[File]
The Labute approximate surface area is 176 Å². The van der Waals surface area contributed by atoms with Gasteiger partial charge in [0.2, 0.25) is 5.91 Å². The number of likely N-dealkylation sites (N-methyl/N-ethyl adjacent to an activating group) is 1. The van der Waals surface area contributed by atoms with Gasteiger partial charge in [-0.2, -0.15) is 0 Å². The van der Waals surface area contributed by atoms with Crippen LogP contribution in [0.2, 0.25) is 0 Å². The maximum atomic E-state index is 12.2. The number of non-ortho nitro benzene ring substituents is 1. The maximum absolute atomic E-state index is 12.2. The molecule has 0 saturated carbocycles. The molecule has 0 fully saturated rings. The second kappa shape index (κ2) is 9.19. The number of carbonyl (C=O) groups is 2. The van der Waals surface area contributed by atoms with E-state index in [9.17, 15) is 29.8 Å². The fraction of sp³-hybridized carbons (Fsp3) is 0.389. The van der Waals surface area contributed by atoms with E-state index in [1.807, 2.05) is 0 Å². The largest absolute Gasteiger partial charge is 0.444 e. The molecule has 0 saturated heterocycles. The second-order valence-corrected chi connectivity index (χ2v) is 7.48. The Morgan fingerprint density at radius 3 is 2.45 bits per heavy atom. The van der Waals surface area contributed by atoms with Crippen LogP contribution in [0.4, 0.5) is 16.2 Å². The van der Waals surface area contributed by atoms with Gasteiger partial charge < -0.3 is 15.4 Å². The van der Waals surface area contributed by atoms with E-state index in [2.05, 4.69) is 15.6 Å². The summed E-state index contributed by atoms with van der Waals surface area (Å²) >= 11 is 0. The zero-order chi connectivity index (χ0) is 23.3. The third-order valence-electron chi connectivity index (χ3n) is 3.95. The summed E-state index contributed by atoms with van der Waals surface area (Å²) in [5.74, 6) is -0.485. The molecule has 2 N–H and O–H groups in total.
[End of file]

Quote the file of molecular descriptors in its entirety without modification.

The Labute approximate surface area is 176 Å². The van der Waals surface area contributed by atoms with Gasteiger partial charge in [0.2, 0.25) is 5.91 Å². The number of likely N-dealkylation sites (N-methyl/N-ethyl adjacent to an activating group) is 1. The van der Waals surface area contributed by atoms with Gasteiger partial charge in [-0.2, -0.15) is 0 Å². The van der Waals surface area contributed by atoms with Crippen LogP contribution in [0.2, 0.25) is 0 Å². The maximum atomic E-state index is 12.2. The number of non-ortho nitro benzene ring substituents is 1. The maximum absolute atomic E-state index is 12.2. The molecule has 0 saturated carbocycles. The molecule has 0 fully saturated rings. The second kappa shape index (κ2) is 9.19. The number of carbonyl (C=O) groups is 2. The van der Waals surface area contributed by atoms with E-state index in [9.17, 15) is 29.8 Å². The fraction of sp³-hybridized carbons (Fsp3) is 0.389. The van der Waals surface area contributed by atoms with E-state index in [1.807, 2.05) is 0 Å². The largest absolute Gasteiger partial charge is 0.444 e. The molecule has 0 saturated heterocycles. The second-order valence-corrected chi connectivity index (χ2v) is 7.48. The Morgan fingerprint density at radius 3 is 2.45 bits per heavy atom. The van der Waals surface area contributed by atoms with Crippen LogP contribution in [0.4, 0.5) is 16.2 Å². The van der Waals surface area contributed by atoms with Gasteiger partial charge < -0.3 is 15.4 Å². The van der Waals surface area contributed by atoms with E-state index in [2.05, 4.69) is 15.6 Å². The summed E-state index contributed by atoms with van der Waals surface area (Å²) >= 11 is 0. The zero-order chi connectivity index (χ0) is 23.3. The third-order valence-electron chi connectivity index (χ3n) is 3.95. The summed E-state index contributed by atoms with van der Waals surface area (Å²) in [5.74, 6) is -0.485. The molecule has 2 N–H and O–H groups in total.